We're not supposed to have favorites. But mine has long been Miguel Cotto.
Back in early 2004, when I thought writing about boxers and boxing would be a fleting dalliance, I sat ringside and watched as Cotto, a Puerto Rican prospect of some repute, crumpled Victoriano Sosa with a series of left hooks to the body. I recall turning to the person seated next to me and exclaiming something along the lines of, "Damn, this guy can fight!"
Three years later, he was at his peak, defeating all who stood in his path. Then, in 2008, came his first loss, a loss that was subsequently shrouded in controversy, and one that altered the arc of his career, making him seem diminished and more vulnerable. When he avenged that loss in 2011, it was on a night full of emotion, some of which I touched on in this piece for ESPN.
Then, in 2014 and for the remainder of his career, he was a man reborn under the tutelage of Hall-of-Fame trainer Freddie Roach. And while he was frequently criticized by media and fans as aloof, he was in fact merely a private person, whom those who truly knew him adored. The days building up to his final fight last weekend were emotional indeed; the fight itself did not go quite as planned, as he lost on points and suffered a torn biceps, but that was almost irrelevant. Last Saturday was a tribute to Miguel Cotto and the career he had had; and as it wound down, I was particularly honored to be able to spend some time in his training camp with photographer Ed Mulholland and write this for HBO.
We're not supposed to have favorites. But mine has long been Miguel Cotto.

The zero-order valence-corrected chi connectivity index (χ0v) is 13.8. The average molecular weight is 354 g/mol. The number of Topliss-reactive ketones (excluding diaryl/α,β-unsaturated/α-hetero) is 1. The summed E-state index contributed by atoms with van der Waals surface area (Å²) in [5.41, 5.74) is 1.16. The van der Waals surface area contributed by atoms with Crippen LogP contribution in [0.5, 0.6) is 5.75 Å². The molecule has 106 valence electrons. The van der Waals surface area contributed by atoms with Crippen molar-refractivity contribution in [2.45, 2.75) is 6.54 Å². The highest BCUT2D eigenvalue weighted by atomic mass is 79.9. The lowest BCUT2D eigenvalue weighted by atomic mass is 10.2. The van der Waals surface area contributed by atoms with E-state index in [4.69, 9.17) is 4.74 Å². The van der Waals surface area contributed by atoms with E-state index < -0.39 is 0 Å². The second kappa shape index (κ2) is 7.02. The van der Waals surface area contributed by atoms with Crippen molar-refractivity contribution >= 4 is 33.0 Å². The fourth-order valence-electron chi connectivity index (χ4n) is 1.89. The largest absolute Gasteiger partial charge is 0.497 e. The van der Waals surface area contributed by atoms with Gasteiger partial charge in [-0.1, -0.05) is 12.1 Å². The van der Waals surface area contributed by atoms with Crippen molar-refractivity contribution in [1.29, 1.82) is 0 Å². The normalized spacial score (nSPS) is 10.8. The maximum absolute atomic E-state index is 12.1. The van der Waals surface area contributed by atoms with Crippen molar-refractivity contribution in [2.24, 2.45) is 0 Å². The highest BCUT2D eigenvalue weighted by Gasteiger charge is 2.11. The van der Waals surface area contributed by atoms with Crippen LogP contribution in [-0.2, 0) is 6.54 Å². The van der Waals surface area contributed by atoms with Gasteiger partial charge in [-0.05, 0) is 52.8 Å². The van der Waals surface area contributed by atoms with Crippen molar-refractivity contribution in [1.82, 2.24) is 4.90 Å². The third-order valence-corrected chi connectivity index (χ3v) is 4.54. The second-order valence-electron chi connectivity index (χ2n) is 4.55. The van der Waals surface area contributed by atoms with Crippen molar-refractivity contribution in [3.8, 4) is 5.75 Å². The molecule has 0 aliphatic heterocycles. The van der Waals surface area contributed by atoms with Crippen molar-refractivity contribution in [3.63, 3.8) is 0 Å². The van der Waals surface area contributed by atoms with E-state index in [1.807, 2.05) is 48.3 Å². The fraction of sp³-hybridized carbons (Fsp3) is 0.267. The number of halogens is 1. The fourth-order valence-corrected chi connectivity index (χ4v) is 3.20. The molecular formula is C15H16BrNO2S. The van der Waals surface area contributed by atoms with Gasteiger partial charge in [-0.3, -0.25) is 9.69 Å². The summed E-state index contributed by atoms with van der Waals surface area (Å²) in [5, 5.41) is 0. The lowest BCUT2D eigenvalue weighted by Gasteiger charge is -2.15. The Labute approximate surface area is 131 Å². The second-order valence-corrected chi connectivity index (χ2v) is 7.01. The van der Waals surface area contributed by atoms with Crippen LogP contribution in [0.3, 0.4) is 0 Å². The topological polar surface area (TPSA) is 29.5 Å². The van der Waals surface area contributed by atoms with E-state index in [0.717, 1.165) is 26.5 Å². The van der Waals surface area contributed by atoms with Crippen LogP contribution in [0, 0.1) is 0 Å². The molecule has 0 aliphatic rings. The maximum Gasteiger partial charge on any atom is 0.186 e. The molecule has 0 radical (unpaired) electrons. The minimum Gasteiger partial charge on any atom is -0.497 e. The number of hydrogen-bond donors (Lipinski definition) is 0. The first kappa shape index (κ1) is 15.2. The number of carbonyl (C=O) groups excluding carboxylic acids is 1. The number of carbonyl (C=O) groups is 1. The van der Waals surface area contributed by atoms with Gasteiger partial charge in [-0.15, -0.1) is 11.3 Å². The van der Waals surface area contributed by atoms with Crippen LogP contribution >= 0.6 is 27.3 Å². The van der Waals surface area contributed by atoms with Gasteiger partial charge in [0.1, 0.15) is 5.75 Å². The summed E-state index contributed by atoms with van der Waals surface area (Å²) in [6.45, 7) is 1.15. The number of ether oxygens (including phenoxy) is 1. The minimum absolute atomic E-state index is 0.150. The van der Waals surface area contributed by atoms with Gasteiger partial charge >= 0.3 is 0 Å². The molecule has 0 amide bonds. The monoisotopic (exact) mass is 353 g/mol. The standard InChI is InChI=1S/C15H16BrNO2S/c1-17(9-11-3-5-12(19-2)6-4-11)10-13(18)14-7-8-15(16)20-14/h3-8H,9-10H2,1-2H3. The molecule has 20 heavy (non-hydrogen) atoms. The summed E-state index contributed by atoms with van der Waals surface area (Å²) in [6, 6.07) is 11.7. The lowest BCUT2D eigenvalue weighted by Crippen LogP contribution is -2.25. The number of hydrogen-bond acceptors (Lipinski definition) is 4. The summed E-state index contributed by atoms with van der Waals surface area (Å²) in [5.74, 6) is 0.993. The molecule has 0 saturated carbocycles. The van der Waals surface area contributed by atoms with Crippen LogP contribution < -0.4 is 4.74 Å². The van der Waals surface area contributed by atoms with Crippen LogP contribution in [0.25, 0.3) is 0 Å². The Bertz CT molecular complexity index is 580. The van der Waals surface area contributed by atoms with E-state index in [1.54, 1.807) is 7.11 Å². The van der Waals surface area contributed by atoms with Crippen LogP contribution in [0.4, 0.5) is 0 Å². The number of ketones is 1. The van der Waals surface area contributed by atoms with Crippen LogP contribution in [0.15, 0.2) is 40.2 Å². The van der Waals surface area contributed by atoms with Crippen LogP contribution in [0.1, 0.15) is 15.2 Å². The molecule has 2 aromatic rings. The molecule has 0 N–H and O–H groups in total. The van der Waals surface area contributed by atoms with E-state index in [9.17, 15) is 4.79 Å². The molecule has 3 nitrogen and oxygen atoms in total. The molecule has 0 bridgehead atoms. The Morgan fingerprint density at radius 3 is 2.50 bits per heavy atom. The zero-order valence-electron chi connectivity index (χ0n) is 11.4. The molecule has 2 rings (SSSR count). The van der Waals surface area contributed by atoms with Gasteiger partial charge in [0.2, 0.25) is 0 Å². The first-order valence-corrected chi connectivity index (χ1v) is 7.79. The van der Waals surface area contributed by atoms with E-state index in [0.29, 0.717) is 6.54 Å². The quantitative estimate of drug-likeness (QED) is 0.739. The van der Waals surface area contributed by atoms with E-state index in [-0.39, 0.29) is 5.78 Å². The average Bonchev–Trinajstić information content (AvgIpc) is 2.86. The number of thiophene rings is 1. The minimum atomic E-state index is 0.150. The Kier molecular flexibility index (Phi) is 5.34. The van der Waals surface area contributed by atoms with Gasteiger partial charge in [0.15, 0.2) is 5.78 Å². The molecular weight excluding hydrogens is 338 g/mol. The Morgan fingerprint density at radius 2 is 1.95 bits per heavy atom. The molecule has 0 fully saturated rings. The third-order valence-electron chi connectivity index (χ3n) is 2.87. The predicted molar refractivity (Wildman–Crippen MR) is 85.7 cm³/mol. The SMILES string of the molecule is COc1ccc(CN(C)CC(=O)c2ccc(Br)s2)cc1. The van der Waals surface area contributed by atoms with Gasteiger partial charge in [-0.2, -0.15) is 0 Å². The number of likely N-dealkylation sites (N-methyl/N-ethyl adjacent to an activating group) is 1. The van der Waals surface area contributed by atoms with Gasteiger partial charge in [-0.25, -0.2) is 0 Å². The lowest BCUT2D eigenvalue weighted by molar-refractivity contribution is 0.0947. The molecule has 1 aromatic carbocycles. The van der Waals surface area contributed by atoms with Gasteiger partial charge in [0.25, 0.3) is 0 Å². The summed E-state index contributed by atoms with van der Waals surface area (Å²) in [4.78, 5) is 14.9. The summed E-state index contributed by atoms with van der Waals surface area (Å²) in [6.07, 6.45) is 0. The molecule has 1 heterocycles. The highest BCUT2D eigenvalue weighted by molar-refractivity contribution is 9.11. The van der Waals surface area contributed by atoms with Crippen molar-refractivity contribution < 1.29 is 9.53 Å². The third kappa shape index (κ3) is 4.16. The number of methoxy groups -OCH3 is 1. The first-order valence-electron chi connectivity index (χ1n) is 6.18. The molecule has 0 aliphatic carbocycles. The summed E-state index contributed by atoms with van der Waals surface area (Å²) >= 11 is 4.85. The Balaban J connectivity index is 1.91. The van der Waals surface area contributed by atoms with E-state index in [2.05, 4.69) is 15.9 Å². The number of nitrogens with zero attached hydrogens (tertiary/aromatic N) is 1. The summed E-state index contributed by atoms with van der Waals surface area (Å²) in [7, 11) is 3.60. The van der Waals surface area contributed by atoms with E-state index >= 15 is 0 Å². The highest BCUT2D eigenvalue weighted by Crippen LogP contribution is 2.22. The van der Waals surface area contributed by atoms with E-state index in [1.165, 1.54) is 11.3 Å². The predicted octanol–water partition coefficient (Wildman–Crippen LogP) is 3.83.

A good friend of mine, Jim Cossaart, is a rabid (I think he'd accept the adjective) fan of IndyCar. The other month, he suggested I accompany him to a race at Watkins Glen, New York. It was my first such experience and made all the more memorable by the fact that Jim and I were furnished, courtesy of Pat Caporali and Kate Guerra of IndyCar, not only with pit lane passes, but also the opportunity to take a pre-race ride around the track in a custom-built two-seater with none other than Mario Andretti.
Growing up in the United Kingdom, I became as a youngster a big fan of Formula One, and the first year in which I truly became invested in it was 1978, when Mario won the championship driving the now-legendary Lotus 79. So I didn't know much about IndyCar (at least not only Jim began indoctrinating me) but I certainly knew about Mario.
Long retired from active racing, Mario Andretti is still an ambassador of sorts for IndyCar, driving guests at 160 MPH every race morning. Mario Andretti, by the way, is 77 years old.
I'm not used to traveling at such speeds, nor am I used to wearing a helmet. I've never even ridden a motorcycle. So, somewhat embarrassingly, you can see in the video that as we pick up speed, I actually hang on to my helmet in case it flies off. Of course it wasn't going to fly off - but, well, it isn't always easy to think straight when racing along at 160 MPH.
It had been raining overnight, and there were wet patches on the track. Mario hit one, and as you can see, we went for a spin. It's amazing how many thoughts go through your head when you're in a car that's spinning at that speed. In my case, my very first one was, "Wow, that's so cool that Mario pretends to spin!" Then, when I realized it had been a legitimate spin and when it took a few seconds for driver or car to respond (or so it seemed to me in the back) I worried that I'd broken Mario Andretti and that I was going to be in so much trouble.
Fortunately, he restarted the car, got it into gear and raced us back to the pits - where the other guests lining up for a ride were buzzing and, frankly, jealous over my unscheduled detour.
Quite a few folks are fortunate enough to go for a ride with Mario Andretti during IndyCar season. I'm the only one I know who literally went for a spin with him. Read More
Last month, I was able to join my friends and colleagues Krista Wright and Geoff York of Polar Bears International on board the nuclear-powered icebreaker 50 Years of Victory to the North Pole.